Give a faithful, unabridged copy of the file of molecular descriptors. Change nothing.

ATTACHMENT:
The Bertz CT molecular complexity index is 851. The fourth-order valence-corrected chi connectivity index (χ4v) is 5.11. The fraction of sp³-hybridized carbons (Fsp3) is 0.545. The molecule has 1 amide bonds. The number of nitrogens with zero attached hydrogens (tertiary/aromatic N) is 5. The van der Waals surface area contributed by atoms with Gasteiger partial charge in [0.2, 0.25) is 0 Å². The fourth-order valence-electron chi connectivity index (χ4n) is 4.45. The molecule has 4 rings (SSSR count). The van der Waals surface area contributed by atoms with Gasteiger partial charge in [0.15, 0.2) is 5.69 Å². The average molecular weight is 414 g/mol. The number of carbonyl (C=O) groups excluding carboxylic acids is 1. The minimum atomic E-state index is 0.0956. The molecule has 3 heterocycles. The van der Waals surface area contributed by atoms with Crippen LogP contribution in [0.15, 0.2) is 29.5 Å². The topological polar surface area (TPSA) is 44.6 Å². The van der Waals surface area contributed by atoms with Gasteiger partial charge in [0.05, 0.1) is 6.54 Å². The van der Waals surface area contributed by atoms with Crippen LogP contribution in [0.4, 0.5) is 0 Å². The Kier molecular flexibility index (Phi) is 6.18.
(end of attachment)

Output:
The Bertz CT molecular complexity index is 851. The fourth-order valence-corrected chi connectivity index (χ4v) is 5.11. The fraction of sp³-hybridized carbons (Fsp3) is 0.545. The molecule has 1 amide bonds. The number of nitrogens with zero attached hydrogens (tertiary/aromatic N) is 5. The van der Waals surface area contributed by atoms with Gasteiger partial charge in [0.2, 0.25) is 0 Å². The fourth-order valence-electron chi connectivity index (χ4n) is 4.45. The molecule has 4 rings (SSSR count). The van der Waals surface area contributed by atoms with Gasteiger partial charge in [0.15, 0.2) is 5.69 Å². The average molecular weight is 414 g/mol. The number of carbonyl (C=O) groups excluding carboxylic acids is 1. The minimum atomic E-state index is 0.0956. The molecule has 3 heterocycles. The van der Waals surface area contributed by atoms with Crippen LogP contribution in [0.15, 0.2) is 29.5 Å². The topological polar surface area (TPSA) is 44.6 Å². The van der Waals surface area contributed by atoms with Gasteiger partial charge in [0.05, 0.1) is 6.54 Å². The van der Waals surface area contributed by atoms with Crippen LogP contribution in [0.4, 0.5) is 0 Å². The Kier molecular flexibility index (Phi) is 6.18.